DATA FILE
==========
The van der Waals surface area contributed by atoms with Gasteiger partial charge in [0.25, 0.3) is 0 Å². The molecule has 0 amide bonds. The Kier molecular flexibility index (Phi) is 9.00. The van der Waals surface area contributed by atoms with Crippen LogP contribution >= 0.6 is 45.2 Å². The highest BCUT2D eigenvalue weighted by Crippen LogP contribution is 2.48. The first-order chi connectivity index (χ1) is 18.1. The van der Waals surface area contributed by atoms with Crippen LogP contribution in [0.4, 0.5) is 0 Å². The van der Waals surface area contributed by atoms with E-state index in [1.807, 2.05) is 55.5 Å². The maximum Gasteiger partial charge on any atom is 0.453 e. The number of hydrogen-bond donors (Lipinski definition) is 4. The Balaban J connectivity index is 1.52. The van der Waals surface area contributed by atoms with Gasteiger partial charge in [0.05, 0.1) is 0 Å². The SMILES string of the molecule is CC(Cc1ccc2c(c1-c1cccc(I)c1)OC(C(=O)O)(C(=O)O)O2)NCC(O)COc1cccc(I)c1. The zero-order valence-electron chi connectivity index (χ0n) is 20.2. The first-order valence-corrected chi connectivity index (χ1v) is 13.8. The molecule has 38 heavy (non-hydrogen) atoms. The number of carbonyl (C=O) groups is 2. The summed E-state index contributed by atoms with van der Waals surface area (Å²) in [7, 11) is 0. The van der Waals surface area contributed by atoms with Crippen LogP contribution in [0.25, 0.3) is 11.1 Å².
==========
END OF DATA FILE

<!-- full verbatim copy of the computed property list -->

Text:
The van der Waals surface area contributed by atoms with Gasteiger partial charge in [0.25, 0.3) is 0 Å². The molecule has 0 amide bonds. The Kier molecular flexibility index (Phi) is 9.00. The van der Waals surface area contributed by atoms with Crippen LogP contribution >= 0.6 is 45.2 Å². The highest BCUT2D eigenvalue weighted by Crippen LogP contribution is 2.48. The first-order chi connectivity index (χ1) is 18.1. The van der Waals surface area contributed by atoms with Crippen LogP contribution in [0.4, 0.5) is 0 Å². The van der Waals surface area contributed by atoms with E-state index in [1.807, 2.05) is 55.5 Å². The maximum Gasteiger partial charge on any atom is 0.453 e. The number of hydrogen-bond donors (Lipinski definition) is 4. The Balaban J connectivity index is 1.52. The van der Waals surface area contributed by atoms with Gasteiger partial charge in [0.05, 0.1) is 0 Å². The SMILES string of the molecule is CC(Cc1ccc2c(c1-c1cccc(I)c1)OC(C(=O)O)(C(=O)O)O2)NCC(O)COc1cccc(I)c1. The zero-order valence-electron chi connectivity index (χ0n) is 20.2. The first-order valence-corrected chi connectivity index (χ1v) is 13.8. The molecule has 38 heavy (non-hydrogen) atoms. The number of carbonyl (C=O) groups is 2. The summed E-state index contributed by atoms with van der Waals surface area (Å²) in [7, 11) is 0. The van der Waals surface area contributed by atoms with Crippen LogP contribution in [0.25, 0.3) is 11.1 Å².